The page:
Many of the people I’ve reconnected with on Facebook have said kind things about my playing, my music, and how I’m doing in life, but I can honestly say that I’d be absolutely nowhere without the help and support of my many, many friends over the course of the past decades (especially the ones unfortunate enough to have had to put up with me earlier in life when I was a much more of an obnoxious, sarcastic jack-ass;-). I’d also be nowhere without the inspiration of artists, writers, and musicians who keep me inspired (some of whom are among my Facebook friends, from those I’ve never actually met like former Superman scribe Elliot S! Maggin to good friends like comic artist/illustrator Dean Zachary and wunder-drummer and educator Jeff Colburn) as well as the unflagging support of my family and friends (ESPECIALLY my Mom and sister) who keep me going when things get rough.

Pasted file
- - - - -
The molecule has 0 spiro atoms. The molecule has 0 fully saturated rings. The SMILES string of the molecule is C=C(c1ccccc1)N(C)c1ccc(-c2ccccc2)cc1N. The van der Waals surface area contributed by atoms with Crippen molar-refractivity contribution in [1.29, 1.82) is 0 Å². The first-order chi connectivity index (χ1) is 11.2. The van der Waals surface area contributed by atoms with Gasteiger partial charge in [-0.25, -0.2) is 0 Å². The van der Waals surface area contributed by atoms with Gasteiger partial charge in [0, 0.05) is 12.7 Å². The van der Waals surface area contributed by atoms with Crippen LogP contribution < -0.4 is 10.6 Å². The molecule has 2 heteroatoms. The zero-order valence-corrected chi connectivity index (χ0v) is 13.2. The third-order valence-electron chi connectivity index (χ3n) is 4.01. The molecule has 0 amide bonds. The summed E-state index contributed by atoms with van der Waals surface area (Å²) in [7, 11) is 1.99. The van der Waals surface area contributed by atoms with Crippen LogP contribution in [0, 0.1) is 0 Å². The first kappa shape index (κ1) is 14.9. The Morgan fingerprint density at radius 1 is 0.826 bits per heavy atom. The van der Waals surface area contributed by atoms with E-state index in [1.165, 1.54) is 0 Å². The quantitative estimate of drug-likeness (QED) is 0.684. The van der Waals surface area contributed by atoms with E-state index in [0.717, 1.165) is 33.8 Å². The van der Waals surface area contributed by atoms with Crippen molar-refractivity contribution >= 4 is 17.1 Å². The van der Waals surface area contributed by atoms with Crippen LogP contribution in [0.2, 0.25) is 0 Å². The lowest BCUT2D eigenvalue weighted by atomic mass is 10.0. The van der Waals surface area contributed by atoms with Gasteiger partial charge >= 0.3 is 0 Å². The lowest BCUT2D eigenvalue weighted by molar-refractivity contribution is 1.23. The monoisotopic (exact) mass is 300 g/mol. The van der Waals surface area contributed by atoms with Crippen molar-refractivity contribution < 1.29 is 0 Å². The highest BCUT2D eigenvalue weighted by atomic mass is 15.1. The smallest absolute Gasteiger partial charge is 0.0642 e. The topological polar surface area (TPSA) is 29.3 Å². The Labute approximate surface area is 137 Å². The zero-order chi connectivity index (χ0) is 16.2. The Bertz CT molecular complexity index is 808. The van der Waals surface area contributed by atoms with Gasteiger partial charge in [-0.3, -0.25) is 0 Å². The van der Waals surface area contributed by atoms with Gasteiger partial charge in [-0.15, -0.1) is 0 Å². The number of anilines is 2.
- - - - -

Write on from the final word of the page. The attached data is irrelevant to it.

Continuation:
Embrace Love, Reject Fear, and everything will work out just fine.

Thanks for reading, and this time, let’s keep in touch.

Jeff Callaway
Oxford, MS
February 2009